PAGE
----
It may be midsummer, but you can make it spring again in your vegetable garden. Don't let the summer heat cheat you out of more fresh vegetables. Go for two crops this year.
Gardeners across much of North America generally plant summer vegetables such as tomatoes, peppers, squash, sweet corn, southern peas, snap beans, cantaloupes and eggplant in March and April and finish the harvest around the middle of summer.
However, rather than trying to keep the same plants producing indefinitely, a better harvest is usually comes by making a fresh start.
Transplant tomatoes, peppers and eggplant just as you did in the spring. For crops such as squash, cantaloupes and cucumbers, however, seeding them directly into the ground will work just as well, if not better. Snap beans, sweet corn and southern peas are generally directly seeded.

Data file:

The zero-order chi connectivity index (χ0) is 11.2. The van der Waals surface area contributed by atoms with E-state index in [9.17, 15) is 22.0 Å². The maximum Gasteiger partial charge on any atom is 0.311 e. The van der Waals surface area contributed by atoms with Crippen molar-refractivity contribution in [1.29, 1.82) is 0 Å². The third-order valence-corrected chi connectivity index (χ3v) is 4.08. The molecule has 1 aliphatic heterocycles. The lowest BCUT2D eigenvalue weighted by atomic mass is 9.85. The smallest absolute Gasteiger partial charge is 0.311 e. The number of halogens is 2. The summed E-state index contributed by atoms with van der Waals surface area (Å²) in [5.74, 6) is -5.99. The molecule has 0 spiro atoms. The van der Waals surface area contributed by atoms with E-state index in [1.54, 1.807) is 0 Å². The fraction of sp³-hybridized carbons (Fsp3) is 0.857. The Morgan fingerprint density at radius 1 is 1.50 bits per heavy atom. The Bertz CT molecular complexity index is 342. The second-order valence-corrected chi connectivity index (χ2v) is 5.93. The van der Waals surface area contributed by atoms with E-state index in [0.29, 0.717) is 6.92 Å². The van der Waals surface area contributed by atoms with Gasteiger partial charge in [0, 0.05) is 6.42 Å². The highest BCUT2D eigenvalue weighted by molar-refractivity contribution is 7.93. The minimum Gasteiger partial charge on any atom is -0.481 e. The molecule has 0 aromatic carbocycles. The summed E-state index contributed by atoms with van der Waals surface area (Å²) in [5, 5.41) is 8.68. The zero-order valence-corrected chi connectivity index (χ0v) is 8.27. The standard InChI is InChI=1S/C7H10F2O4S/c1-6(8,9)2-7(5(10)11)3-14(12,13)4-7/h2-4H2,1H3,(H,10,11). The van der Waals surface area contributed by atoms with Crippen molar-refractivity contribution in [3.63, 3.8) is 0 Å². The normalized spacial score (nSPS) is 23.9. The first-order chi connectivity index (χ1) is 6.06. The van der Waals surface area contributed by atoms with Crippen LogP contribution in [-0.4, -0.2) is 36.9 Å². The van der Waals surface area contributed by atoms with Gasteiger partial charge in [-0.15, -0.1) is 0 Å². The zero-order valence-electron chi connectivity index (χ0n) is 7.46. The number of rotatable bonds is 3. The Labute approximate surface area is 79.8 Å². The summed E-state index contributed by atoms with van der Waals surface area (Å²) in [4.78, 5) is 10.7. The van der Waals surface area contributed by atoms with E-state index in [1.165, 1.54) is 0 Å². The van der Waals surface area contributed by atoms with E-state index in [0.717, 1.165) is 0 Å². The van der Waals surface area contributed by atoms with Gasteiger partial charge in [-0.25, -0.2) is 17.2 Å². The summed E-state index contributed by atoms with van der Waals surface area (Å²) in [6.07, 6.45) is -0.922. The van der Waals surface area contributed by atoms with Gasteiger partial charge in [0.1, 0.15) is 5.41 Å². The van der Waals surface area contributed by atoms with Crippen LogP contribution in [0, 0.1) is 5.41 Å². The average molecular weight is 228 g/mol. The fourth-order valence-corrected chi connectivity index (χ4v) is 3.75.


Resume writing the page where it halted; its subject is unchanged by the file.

Getting a crop established will be more of a challenge than it was in the spring. Because of midsummer temperature, you'll need to keep the garden watered enough to reduce heat and drought stress.
Water during the day to provide some cooling on the surface and allow the foliage to dry by nightfall.
From late July until the first frost will be roughly 120 days, so crops that mature in less than four months will usually make it to harvest, barring an early frost.
However, the longer you wait, the longer it will take your second crop to mature as days get shorter and the weather cools off (eventually). So start these crops by mid-August. Some fast-maturing crops such as snap beans, cucumbers and squash can still produce if planted by early September.
Source: Terry Kelley, University of Georgia